Later, I brought in a female singer with whom I've worked on many projects to record some overdubs and new takes on a jazz project. We had been using another condenser that sounded fine on her voice. When she started warming up by singing into the XL II, the improvement was immediately noticeable. The XL II added that sweetness in the 3 kHz area that the TL II had given me in other studios. The XL II added clarity and crispness without turning her voice strident or abrasive. After listening to playback, we quickly agreed that this was the mic for her, and that we would redo some of her finished tracks with the XL II, even if that meant buying or renting one.

C 414 B-XLS and C 414 B-XL II Specifications DiaphragmDual 1" gold-sputtered plastic foil diaphragm, pressure-gradientPolar PatternsOmnidirectional, wide cardioid, cardioid, hypercardioid, figure-8Frequency Response20 Hz-20 kHzSensitivity-33 dB, ± 0.5 dBPower48V phantom power to DIN/IECElectrical Impedance• 200žRecommended Load ImpedanceŽ 2,200žBass Cut Filter Slope12 dB/octave @ 40 Hz and 80 Hz; 6 dB/octave @ 160 HzPads-6 dB, -12 dB, -18 dB, switchableSignal-to-Noise Ratio88 dB, re 1 Pa (A-weighted)Maximum SPL(0/-6/-12/-18 dB bass cut settings)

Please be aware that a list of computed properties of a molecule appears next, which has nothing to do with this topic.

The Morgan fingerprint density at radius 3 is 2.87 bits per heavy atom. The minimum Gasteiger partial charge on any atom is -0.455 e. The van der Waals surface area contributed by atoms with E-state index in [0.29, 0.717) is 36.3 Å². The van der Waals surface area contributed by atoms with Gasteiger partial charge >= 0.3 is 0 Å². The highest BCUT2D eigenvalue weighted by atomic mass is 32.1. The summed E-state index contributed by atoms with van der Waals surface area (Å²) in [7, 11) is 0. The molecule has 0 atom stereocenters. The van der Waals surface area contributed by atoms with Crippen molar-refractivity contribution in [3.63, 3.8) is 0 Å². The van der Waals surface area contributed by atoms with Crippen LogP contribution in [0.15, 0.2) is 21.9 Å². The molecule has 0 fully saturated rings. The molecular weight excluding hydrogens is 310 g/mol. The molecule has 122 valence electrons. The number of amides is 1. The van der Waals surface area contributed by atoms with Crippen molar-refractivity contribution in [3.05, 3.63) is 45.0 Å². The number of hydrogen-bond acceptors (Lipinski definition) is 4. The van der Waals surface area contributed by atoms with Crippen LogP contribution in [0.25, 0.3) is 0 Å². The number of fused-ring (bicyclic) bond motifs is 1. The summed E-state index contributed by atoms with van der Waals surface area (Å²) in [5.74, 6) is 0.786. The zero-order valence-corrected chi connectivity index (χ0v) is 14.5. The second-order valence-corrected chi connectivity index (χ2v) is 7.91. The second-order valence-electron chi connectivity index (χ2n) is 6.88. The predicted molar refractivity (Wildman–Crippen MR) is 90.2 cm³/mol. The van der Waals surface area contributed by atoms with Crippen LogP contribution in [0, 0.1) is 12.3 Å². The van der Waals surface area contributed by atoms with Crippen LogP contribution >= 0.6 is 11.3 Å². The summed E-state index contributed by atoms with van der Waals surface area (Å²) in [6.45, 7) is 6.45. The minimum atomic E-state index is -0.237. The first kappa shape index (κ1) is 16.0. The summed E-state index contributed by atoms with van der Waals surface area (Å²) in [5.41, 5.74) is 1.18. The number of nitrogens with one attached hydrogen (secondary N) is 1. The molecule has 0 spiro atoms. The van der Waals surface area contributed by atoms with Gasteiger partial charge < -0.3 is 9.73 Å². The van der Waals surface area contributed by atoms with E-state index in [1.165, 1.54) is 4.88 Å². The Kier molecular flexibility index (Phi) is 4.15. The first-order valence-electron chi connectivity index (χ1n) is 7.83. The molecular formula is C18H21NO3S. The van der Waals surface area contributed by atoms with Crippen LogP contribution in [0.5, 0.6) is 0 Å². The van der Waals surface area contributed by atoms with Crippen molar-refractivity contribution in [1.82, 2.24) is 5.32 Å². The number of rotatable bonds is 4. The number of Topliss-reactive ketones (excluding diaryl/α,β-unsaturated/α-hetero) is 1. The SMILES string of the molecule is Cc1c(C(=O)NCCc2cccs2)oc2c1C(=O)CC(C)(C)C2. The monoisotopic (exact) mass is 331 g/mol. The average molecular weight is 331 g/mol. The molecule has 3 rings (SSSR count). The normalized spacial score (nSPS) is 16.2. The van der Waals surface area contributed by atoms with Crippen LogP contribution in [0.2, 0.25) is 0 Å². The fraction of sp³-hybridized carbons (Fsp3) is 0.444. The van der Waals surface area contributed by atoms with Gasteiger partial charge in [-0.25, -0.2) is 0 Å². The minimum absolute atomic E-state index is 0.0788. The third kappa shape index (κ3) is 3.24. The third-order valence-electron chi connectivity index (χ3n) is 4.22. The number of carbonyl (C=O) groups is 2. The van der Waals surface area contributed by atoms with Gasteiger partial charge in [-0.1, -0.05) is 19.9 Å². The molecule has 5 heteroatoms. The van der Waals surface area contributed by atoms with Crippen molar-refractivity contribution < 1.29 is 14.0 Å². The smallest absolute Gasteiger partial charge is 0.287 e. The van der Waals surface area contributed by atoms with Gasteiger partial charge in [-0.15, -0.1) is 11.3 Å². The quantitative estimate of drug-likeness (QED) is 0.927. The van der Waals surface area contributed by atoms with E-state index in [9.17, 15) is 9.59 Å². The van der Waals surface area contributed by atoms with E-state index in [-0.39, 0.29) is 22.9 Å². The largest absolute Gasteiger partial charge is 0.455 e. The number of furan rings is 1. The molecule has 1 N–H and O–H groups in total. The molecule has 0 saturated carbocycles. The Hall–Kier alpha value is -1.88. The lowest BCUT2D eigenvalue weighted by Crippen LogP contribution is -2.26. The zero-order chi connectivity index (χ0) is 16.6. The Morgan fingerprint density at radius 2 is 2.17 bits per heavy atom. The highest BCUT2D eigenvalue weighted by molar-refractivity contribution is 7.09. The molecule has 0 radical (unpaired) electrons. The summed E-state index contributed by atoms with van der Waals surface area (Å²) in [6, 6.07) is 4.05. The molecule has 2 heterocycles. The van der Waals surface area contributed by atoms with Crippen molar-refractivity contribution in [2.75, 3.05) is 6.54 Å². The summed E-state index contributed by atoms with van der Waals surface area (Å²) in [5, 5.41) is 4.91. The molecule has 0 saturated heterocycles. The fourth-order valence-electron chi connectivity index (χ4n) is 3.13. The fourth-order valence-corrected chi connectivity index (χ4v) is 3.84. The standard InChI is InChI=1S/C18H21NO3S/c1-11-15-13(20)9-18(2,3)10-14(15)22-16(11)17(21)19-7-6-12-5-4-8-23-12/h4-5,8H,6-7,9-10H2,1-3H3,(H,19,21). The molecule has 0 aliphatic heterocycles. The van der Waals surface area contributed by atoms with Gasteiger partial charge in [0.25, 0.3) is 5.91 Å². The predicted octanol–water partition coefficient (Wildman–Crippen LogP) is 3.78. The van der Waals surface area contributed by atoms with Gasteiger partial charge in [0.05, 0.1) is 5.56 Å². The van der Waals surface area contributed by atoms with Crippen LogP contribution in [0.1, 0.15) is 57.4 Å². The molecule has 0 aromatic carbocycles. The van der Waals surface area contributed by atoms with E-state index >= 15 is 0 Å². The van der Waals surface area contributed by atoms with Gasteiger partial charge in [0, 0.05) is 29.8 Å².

140/146/152/158 dB (at 0.5% THD)Dynamic Range134 dB (minimum)Dimensions2" (W) × 1.5" (D) × 6.3" (L)Weight10.6 oz.

I then set up both mics to capture my Martin D-15 mahogany acoustic guitar, a more difficult challenge. The D-15 is rather flat sounding compared with other Martins, which makes it easier to place in a mix than a richer solo acoustic. The best approach for this guitar was with the XLS positioned vertically about 12 inches back from the sound hole and angled slightly toward a point midway between sound hole and bridge. With no rolloff or pad, the XLS made a performance star out of a quirky acoustic guitar.